Even though there is likely no copyright in sports data, businesses can minimize the chances of an infringement claim by limiting the amount of data used or manipulating the data. Copyright law allows others to copy an insubstantial amount of a work. Instead of reproducing all of the statistics, businesses can simply take the minimum amount of data needed for their business purposes. Businesses may also manipulate the data to present it in different ways, such as presenting only the odds of winning, which is common practice in horse racing.

It is crucial to avoid confusing the public as to the source of sports data and whom the business is affiliated with. This could be in the form of a disclaimer indicating there is no association with the leagues or players. Including the data for all applicable leagues and players versus a selection can also avoid misleading the public into thinking specific leagues or players are endorsing the product. In C.B.C. v Major League, the fantasy sports business included all the players in its database and the court found no risk of confusing the public and therefore no misappropriation of players’ personalities.12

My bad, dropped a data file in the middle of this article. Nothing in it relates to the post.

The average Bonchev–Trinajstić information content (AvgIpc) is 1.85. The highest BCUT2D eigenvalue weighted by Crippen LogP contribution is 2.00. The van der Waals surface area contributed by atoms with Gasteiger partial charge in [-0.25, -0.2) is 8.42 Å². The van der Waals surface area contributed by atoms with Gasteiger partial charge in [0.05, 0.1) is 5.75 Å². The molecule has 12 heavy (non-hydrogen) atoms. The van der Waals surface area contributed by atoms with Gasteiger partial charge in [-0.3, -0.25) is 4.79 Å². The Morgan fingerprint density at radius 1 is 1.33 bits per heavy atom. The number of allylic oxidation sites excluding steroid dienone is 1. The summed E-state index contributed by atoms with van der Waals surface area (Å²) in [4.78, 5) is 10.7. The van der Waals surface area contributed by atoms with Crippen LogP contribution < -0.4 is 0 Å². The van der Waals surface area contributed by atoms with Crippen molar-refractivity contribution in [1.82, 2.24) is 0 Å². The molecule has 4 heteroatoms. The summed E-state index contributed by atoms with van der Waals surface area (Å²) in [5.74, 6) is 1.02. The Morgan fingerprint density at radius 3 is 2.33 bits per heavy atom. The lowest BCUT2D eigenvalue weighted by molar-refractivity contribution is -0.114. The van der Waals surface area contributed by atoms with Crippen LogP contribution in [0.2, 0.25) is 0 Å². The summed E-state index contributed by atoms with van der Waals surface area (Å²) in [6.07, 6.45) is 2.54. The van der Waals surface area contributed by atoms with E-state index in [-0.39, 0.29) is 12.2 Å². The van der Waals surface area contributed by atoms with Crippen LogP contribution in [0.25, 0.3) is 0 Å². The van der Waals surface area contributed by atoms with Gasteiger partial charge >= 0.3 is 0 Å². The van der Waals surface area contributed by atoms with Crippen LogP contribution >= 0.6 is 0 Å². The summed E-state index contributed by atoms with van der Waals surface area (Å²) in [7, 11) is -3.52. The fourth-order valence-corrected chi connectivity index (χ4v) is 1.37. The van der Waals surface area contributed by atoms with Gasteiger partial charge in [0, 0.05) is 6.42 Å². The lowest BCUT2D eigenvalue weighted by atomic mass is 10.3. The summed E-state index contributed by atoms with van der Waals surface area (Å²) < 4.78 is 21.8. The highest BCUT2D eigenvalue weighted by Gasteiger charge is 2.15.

Businesses must also use sports data in compliance with any relevant contracts they entered into. For example, in Morris Communications Co. v PGA Tour Inc.,13 an American court upheld a contract between journalists and the PGA that restricted what journalists could do with sports data obtained from the Real Time Scoring System if they wanted to access the RTSS. These restrictions were justified to prevent the media from “free-riding” on the PGA’s significant investment in the RTSS,14 a commonly cited concern amongst sports leagues.


1 Copyright Act, R.S.C., 1985, c. C-42 at s. 5(1)
2 Delrina Corp v Triolet Systems Inc. (2002), 58 OR (3d) 339 (ONCA)
3 See Geophysical Service Incorporated v Encana Corporation, 2016 ABQB 230 for an example of raw data that was copyrightable, as it required the “knowledge, developed aptitude, and practiced ability” of seismic workers to create, rather than being merely passively collected.
4 105 F 3d 841 (2d Cir. 1997)
5 National Basketball Assn’ v Motorola, Inc.
6 World Intellectual Property Organization, “Intellectual Property and Sports: Tracing the Connections”, online: World Intellectual Property Organization.
7 Copyright Act s. 2
8 Toronto Real Estate Board v Commissioner of Competition, 2017 FCA 236
9 Ciba-Geigy Canada Ltd v Apotex Inc., [1992] 3 SCR 120
10 Krouse v Chrysler Canada Ltd. et al. (1973), 1 OR (2d) 225 (ONCA); Athans v Canadian Adventure Camps Ltd. et al. (1977), 17 OR (2d) 425 (ONSC) 
11 505 F. 3d 818 (8th Cir. 2007)
12 505 F. 3d 818 (8th Cir. 2007)
13 364 F. 3d 1288 (11th Cir. 2004)
14 Morris Communications Co. v PGA Tour In., 364 F. 3d 1288 (11th Cir. 2004)

DISCLAIMER: Because of the generality of this update, the information provided herein may not be applicable in all situations and should not be acted upon without specific legal advice based on particular situations.